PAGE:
The expected loss is $2,000,000 (total portfolio value times the probability of default = 0.02 × 100,000,000 ) which is, once again, the same as for the single-credit portfolio. If there are 28 defaults, the credit loss is $2,800,000 (= 28 × $100,000). The credit VaR at the 95% confidence level is $800,000 (credit loss of $2,800,000 less the expected loss of $2,000,000).

Looking at the examples above, one thing is clear: as a portfolio becomes **more and more granular** (by increasing the number of credits), the credit value at risk decreases, for a given default probability. However, it is harder to reduce VaR by making a portfolio more granular, if the default probability is low. In other words, a low default probability does not impact the credit VaR as much when the portfolio becomes more granular.

So far, we have only looked at credit portfolio risk by restraining ourselves to default correlations of 0 or 1. At this point, we will allow the default correlation to take on any value between 0 and 1.

The single-factor model allows us to vary default correlation through the credit’s beta to the market factor and also recognizes the role played by idiosyncratic risk.

Each firm or credit, i, has a beta correlation, \({ \beta }_{ \text i }\), with the market, m. In these circumstances, the firm’s individual asset return is given by:

$$ { \text a }_{ \text{i} }={ \beta }_{ \text{i} }\text{m}+\sqrt { 1-{ \beta }_{ \text{i} }^{ 2 } } { \epsilon }_{ \text{i} } $$

Where:

\(\sqrt { 1-{ \beta }_{ i }^{ 2 } }= \text {firm’s standard deviation of idiosyncratic risk}\)

\({ \epsilon }_{ \text{i} }=\text{firm’s idiosyncratic shock}\)

We assume that:

- \(\text{m}\) and \({ \epsilon }_{ \text{i} }\) are uncorrelated standard normal deviates.
- The \({ \epsilon }_{ i }\) are not correlated with one another.

In short, we are saying that:

$$ \begin{align*} & {\text m} \sim {\text N}\left( 0,1 \right) \\ & { \epsilon }_{ \text{i} } = \text{N}\left( 0,1 \right)\quad \quad \quad \text{i} =1,2,… \\ & \text{Cov}\left[ \text{m},{ \epsilon }_{ \text{i} } \right] =0 \quad \quad \text{i} =1,2,… \\ & \text{Cov}\left[ { \epsilon }_{ \text{i} },{ \epsilon }_{ \text{i} } \right] =\text{i} \quad \quad \text{i,j}=1,2,… \\ \end{align*} $$

Under these assumptions, each \(\text a_{\text i}\) is a standard normal variate. And because we also assume that both the market factor and the idiosyncratic shocks have unit variance, the beta of each credit to the market factor is equal to \({{ \beta }_{ \text{i} }}\).

The correlation between the returns on any pair of firms i and j is \({{ \beta }_{ \text{i} }}{{ \beta }_{\text{j} }}\):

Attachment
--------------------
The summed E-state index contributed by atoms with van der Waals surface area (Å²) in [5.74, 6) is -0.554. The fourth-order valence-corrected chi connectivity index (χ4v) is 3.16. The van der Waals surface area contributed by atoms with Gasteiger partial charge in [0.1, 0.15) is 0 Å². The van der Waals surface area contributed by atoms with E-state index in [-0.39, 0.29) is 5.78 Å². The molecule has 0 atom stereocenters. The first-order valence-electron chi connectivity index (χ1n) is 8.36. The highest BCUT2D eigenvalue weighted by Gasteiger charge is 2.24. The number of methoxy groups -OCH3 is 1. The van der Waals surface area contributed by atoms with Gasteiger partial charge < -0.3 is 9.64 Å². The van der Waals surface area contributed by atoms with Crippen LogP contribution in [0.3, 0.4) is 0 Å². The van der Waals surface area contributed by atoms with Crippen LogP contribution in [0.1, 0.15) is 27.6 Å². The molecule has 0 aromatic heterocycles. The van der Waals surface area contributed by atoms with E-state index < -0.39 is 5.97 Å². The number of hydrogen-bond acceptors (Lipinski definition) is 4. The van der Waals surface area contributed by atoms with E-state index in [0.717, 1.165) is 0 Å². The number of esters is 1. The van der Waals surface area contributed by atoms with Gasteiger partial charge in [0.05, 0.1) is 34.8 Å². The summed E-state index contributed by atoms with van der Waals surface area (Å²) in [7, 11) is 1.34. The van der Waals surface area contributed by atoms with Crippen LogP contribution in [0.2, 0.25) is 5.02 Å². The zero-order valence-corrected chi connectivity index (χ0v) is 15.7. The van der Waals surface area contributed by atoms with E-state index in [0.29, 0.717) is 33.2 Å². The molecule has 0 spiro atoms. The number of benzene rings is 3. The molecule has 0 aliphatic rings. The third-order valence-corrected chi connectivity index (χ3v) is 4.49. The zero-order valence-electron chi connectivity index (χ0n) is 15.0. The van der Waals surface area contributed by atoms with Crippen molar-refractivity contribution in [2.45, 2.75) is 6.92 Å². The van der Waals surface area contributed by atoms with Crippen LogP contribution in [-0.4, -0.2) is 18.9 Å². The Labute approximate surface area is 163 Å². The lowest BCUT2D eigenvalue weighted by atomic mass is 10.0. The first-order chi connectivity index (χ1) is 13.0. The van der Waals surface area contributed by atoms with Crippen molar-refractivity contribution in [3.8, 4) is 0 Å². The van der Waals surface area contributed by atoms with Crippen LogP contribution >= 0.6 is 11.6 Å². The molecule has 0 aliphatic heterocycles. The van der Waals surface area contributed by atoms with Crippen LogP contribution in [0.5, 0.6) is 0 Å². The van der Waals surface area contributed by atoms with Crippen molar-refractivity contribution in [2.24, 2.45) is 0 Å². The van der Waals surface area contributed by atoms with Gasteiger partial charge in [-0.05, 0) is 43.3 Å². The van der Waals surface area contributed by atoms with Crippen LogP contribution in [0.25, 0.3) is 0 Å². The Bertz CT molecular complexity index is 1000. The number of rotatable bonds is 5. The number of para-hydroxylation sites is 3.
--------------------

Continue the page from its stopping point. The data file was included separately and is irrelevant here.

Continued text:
$$ \begin{align*} & \text{E}\left[ { \text a }_{ \text{i} } \right] =0 \quad \quad \text{i}=1,2,… \\ & \text{var}\left[ { \text a }_{ \text{i} } \right] ={ { \beta }_{ \text{i} }^{ 2 }+{ 1-{ \beta }_{ \text{i} }^{ 2 } } }=1 \quad \quad \text{i}=1,2,… \\ & \text{Cov}\left[ { \text a }_{ \text{i} },{ \text a }_{ \text{j} } \right] =\text{E}\left[ \left( { \beta }_{ \text{i} }\text m+ \sqrt{ \left( 1-{ \beta }_{ \text{i} }^{ 2 } \right)} { \epsilon }_{ \text{i} } \right) \left( { \beta }_{ \text{j} }\text m+ \sqrt{ \left( 1-{ \beta }_{ \text{j} }^{ 2 } \right) } \text{j} \right) \right] \\ & ={ \beta }_{ \text{i} }{ \beta }_{ \text{j} } \quad \quad \text{i,j}=1,2,… \\ \end{align*} $$

Just as in the single-credit version of the model, firm i defaults if \({ \text a }_{ \text{i} } \le {\text{k} }_{ \text{i} }\), the logarithmic distance to the default asset value, measured in standard deviations.

One important property of the single-factor model is conditional independence, the property that once a particular value of the market factor is realized, the asset returns—and hence default risks—are independent of one another. Conditional independence is a direct result of the model’s assumption that a firm’s returns are correlated only via their relationship to the market factor.

It follows that the single-factor model can be used to measure default probabilities that are conditional on market movement. Suppose that the market factor m takes on a particular value \(\bar { \text{m} } \). Default risk, as measured by the distance to default, \({ \text a }_{\text{i} }-{ \beta }_{ \text{i} }\bar { \text{m} } \), increases or decreases, and the only random parameter is the idiosyncratic shock,\({ \epsilon }_{ \text{i} } \).

$$ { \text a }_{ \text{i} }-{ \beta }_{ \text{i} }\bar { \text{m} }\sqrt { 1-{ \beta }_{ \text{i} }^{ 2 } } { \epsilon }_{ \text{i} } \quad \text{i}=1,2,… $$

Setting a specific value for m makes the default distribution’s mean shift based on the value of beta, \({ \beta }_{ \text{i} }\) that is greater than zero. Although the default threshold, \({ \text{k} }_{ \text{i} }\) doesn’t change, the standard deviation of the default distribution decreases from 1 to \(\sqrt { 1-{ \beta }_{ \text{i} }^{ 2 } }\).

While the unconditional default distribution is a standard normal distribution, the conditional distribution is a normal distribution with a mean of \({ \beta }_{ \text{i} }\bar { \text{m} }\) and a standard deviation of \(\sqrt { 1-{ \beta }_{ \text{i} }^{ 2 } }\).